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Many of the 170 employees at Trinity opposed what they perceived as unfair targeting of their company. When the state closed the plant, these employees picketed the local and state health departments. However, the company remained closed.

Although Trinity was originally set to undergo emissions testing and reopen, the EPA issued an Administrative Order prohibiting Trinity from manufacturing foam or fiber. The ATSDR also said that its investigation strongly suggested Trinity had been emitting hazardous materials into the air at dangerous levels.

After Trinity production stopped, an employee of the state Division of Epidemiology noted that levels of TDI in the air decreased to safe levels.

The state contracted with a medical center to conduct clinical evaluations of Glenola residents. Tests showed that 22% of subjects showed symptoms of reactive airway disease, a disorder similar to asthma. The study concluded that residents were exposed to TDI and suffered negative health effects as a result.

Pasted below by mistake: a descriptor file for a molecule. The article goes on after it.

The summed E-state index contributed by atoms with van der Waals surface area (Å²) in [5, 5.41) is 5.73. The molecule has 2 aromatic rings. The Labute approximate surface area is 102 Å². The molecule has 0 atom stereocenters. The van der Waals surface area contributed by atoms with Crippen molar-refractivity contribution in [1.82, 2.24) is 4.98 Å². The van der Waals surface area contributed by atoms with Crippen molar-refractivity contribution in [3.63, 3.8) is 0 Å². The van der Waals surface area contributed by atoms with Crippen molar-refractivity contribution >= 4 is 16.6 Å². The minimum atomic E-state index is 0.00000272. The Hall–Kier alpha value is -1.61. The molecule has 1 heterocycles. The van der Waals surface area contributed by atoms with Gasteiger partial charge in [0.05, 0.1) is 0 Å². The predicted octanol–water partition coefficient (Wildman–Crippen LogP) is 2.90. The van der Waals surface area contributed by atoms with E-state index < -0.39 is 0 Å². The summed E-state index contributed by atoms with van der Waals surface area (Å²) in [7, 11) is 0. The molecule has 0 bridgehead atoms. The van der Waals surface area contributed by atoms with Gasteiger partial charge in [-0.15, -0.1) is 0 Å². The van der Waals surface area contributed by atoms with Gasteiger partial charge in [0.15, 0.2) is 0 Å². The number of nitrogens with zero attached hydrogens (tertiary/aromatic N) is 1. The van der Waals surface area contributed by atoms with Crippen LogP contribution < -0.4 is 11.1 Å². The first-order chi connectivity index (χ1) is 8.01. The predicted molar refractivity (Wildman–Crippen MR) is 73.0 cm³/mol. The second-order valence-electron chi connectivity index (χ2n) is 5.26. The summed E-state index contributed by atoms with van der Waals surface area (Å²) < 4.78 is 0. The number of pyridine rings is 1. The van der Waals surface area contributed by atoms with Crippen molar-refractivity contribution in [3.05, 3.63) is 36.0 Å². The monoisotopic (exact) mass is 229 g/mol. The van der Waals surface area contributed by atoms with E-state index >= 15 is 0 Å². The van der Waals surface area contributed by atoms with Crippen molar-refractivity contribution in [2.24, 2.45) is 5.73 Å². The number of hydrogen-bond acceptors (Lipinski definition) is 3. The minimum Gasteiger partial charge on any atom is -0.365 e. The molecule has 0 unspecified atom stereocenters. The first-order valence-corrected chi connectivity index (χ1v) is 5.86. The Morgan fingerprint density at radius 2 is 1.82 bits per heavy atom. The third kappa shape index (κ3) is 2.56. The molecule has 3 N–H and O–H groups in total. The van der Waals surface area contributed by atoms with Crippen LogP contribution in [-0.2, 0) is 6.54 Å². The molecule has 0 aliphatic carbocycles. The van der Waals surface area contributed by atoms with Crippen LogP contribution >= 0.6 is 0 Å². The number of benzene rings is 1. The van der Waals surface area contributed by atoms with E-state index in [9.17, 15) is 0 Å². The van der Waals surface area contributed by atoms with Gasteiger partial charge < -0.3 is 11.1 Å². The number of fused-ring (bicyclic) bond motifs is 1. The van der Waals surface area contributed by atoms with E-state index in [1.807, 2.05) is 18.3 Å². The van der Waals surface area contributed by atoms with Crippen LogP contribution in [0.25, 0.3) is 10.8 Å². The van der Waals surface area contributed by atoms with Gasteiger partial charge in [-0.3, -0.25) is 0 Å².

In July 2001, ATSDR released another report indicating that 15 to 40% of children who grew up near Trinity facilities developed asthma.

After Trinity closed, the state issued warnings to four other foam plants in the state, giving them six months to reduce their TDI emissions.

As the Trinity plant was being closed, another North Carolina foam manufacturer was phasing out use of methylene chloride in all of their North Carolina plants, replacing it with acetone, a less hazardous substance that also appears to be more efficient than methylene chloride.


“To the very end we cared about people’s jobs. I care about people’s jobs today, but I know they all got good jobs in safer environments than they were in here. . . . You can go find you another job, but once your health is stolen from you, taken from you, it’s gone, never to be replaced.”

– Community Member


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